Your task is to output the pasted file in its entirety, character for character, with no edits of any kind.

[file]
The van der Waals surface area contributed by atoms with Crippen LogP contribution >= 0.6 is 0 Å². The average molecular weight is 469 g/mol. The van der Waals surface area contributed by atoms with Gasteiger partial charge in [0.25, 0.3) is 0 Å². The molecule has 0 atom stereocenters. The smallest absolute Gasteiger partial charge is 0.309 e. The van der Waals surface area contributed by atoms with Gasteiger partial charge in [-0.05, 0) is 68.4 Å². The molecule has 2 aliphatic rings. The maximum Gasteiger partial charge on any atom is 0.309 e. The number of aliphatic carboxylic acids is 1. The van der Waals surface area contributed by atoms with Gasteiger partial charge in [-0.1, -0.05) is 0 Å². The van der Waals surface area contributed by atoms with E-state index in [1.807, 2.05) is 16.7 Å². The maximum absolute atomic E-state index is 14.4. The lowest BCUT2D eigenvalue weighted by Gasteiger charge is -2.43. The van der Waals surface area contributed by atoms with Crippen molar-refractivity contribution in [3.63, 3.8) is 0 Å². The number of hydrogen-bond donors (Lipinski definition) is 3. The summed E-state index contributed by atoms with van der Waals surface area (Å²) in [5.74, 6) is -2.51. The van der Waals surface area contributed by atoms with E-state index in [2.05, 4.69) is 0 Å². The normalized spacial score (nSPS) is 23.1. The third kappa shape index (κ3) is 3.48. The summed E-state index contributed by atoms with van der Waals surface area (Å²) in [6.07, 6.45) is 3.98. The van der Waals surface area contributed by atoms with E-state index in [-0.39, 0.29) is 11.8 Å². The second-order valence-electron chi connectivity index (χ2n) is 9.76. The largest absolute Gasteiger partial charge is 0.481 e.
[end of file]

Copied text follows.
The van der Waals surface area contributed by atoms with Crippen LogP contribution >= 0.6 is 0 Å². The average molecular weight is 469 g/mol. The van der Waals surface area contributed by atoms with Gasteiger partial charge in [0.25, 0.3) is 0 Å². The molecule has 0 atom stereocenters. The smallest absolute Gasteiger partial charge is 0.309 e. The van der Waals surface area contributed by atoms with Gasteiger partial charge in [-0.05, 0) is 68.4 Å². The molecule has 2 aliphatic rings. The maximum Gasteiger partial charge on any atom is 0.309 e. The number of aliphatic carboxylic acids is 1. The van der Waals surface area contributed by atoms with Gasteiger partial charge in [-0.1, -0.05) is 0 Å². The van der Waals surface area contributed by atoms with E-state index in [1.807, 2.05) is 16.7 Å². The maximum absolute atomic E-state index is 14.4. The lowest BCUT2D eigenvalue weighted by Gasteiger charge is -2.43. The van der Waals surface area contributed by atoms with Crippen molar-refractivity contribution in [3.63, 3.8) is 0 Å². The number of hydrogen-bond donors (Lipinski definition) is 3. The summed E-state index contributed by atoms with van der Waals surface area (Å²) in [5.74, 6) is -2.51. The van der Waals surface area contributed by atoms with E-state index in [2.05, 4.69) is 0 Å². The normalized spacial score (nSPS) is 23.1. The third kappa shape index (κ3) is 3.48. The summed E-state index contributed by atoms with van der Waals surface area (Å²) in [6.07, 6.45) is 3.98. The van der Waals surface area contributed by atoms with E-state index in [-0.39, 0.29) is 11.8 Å². The second-order valence-electron chi connectivity index (χ2n) is 9.76. The largest absolute Gasteiger partial charge is 0.481 e.